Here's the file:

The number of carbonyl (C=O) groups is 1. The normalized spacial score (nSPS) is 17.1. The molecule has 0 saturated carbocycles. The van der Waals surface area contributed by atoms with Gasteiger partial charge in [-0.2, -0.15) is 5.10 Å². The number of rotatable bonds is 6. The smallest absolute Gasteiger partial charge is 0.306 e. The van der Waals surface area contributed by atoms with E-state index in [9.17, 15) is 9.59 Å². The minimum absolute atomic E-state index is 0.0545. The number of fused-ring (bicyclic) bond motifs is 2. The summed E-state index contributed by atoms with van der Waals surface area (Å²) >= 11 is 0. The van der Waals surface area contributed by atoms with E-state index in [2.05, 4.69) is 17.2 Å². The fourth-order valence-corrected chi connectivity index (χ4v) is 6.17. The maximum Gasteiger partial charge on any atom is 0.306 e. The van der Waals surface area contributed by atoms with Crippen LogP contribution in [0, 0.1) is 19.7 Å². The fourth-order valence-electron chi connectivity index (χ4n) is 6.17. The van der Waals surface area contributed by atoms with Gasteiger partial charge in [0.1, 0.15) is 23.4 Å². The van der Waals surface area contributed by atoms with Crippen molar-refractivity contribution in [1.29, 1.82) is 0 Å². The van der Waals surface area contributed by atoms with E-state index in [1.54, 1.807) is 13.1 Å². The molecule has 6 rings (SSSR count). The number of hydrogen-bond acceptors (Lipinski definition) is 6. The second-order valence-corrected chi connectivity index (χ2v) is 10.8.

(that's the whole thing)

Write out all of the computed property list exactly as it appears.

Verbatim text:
The number of carbonyl (C=O) groups is 1. The normalized spacial score (nSPS) is 17.1. The molecule has 0 saturated carbocycles. The van der Waals surface area contributed by atoms with Gasteiger partial charge in [-0.2, -0.15) is 5.10 Å². The number of rotatable bonds is 6. The smallest absolute Gasteiger partial charge is 0.306 e. The van der Waals surface area contributed by atoms with E-state index in [9.17, 15) is 9.59 Å². The minimum absolute atomic E-state index is 0.0545. The number of fused-ring (bicyclic) bond motifs is 2. The summed E-state index contributed by atoms with van der Waals surface area (Å²) >= 11 is 0. The van der Waals surface area contributed by atoms with E-state index in [2.05, 4.69) is 17.2 Å². The fourth-order valence-corrected chi connectivity index (χ4v) is 6.17. The maximum Gasteiger partial charge on any atom is 0.306 e. The van der Waals surface area contributed by atoms with Crippen LogP contribution in [0, 0.1) is 19.7 Å². The fourth-order valence-electron chi connectivity index (χ4n) is 6.17. The van der Waals surface area contributed by atoms with Gasteiger partial charge in [0.1, 0.15) is 23.4 Å². The van der Waals surface area contributed by atoms with Crippen molar-refractivity contribution in [1.29, 1.82) is 0 Å². The van der Waals surface area contributed by atoms with E-state index in [1.54, 1.807) is 13.1 Å². The molecule has 6 rings (SSSR count). The number of hydrogen-bond acceptors (Lipinski definition) is 6. The second-order valence-corrected chi connectivity index (χ2v) is 10.8.